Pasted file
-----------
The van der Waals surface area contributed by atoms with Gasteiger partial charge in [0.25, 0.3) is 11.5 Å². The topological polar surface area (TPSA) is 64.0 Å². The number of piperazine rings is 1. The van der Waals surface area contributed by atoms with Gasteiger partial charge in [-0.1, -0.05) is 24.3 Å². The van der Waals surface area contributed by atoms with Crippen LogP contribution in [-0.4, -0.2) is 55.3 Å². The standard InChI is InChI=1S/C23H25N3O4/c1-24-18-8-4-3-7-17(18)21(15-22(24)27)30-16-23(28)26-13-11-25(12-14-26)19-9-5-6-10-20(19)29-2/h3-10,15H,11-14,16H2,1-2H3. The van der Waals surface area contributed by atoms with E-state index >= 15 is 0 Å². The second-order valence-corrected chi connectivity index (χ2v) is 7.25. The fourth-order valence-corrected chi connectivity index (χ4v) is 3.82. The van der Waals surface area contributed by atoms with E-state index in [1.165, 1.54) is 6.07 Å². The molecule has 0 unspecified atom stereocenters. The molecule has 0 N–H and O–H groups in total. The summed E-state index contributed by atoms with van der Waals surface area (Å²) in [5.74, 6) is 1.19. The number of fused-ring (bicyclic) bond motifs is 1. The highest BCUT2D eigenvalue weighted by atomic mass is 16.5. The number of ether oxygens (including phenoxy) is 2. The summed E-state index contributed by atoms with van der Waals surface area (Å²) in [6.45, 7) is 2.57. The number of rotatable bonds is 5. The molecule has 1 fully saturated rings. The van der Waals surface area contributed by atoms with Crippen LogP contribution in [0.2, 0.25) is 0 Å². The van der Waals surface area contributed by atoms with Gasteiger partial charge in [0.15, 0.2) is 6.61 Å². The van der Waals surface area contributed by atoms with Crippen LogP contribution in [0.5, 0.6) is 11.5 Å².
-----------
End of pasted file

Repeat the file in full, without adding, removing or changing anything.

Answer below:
The van der Waals surface area contributed by atoms with Gasteiger partial charge in [0.25, 0.3) is 11.5 Å². The topological polar surface area (TPSA) is 64.0 Å². The number of piperazine rings is 1. The van der Waals surface area contributed by atoms with Gasteiger partial charge in [-0.1, -0.05) is 24.3 Å². The van der Waals surface area contributed by atoms with Crippen LogP contribution in [-0.4, -0.2) is 55.3 Å². The standard InChI is InChI=1S/C23H25N3O4/c1-24-18-8-4-3-7-17(18)21(15-22(24)27)30-16-23(28)26-13-11-25(12-14-26)19-9-5-6-10-20(19)29-2/h3-10,15H,11-14,16H2,1-2H3. The van der Waals surface area contributed by atoms with E-state index >= 15 is 0 Å². The second-order valence-corrected chi connectivity index (χ2v) is 7.25. The fourth-order valence-corrected chi connectivity index (χ4v) is 3.82. The van der Waals surface area contributed by atoms with E-state index in [1.165, 1.54) is 6.07 Å². The molecule has 0 unspecified atom stereocenters. The molecule has 0 N–H and O–H groups in total. The summed E-state index contributed by atoms with van der Waals surface area (Å²) in [5.74, 6) is 1.19. The number of fused-ring (bicyclic) bond motifs is 1. The highest BCUT2D eigenvalue weighted by atomic mass is 16.5. The number of ether oxygens (including phenoxy) is 2. The summed E-state index contributed by atoms with van der Waals surface area (Å²) in [6.45, 7) is 2.57. The number of rotatable bonds is 5. The molecule has 1 fully saturated rings. The van der Waals surface area contributed by atoms with Crippen LogP contribution in [0.2, 0.25) is 0 Å². The van der Waals surface area contributed by atoms with Gasteiger partial charge in [0.15, 0.2) is 6.61 Å². The van der Waals surface area contributed by atoms with Crippen LogP contribution in [0.5, 0.6) is 11.5 Å².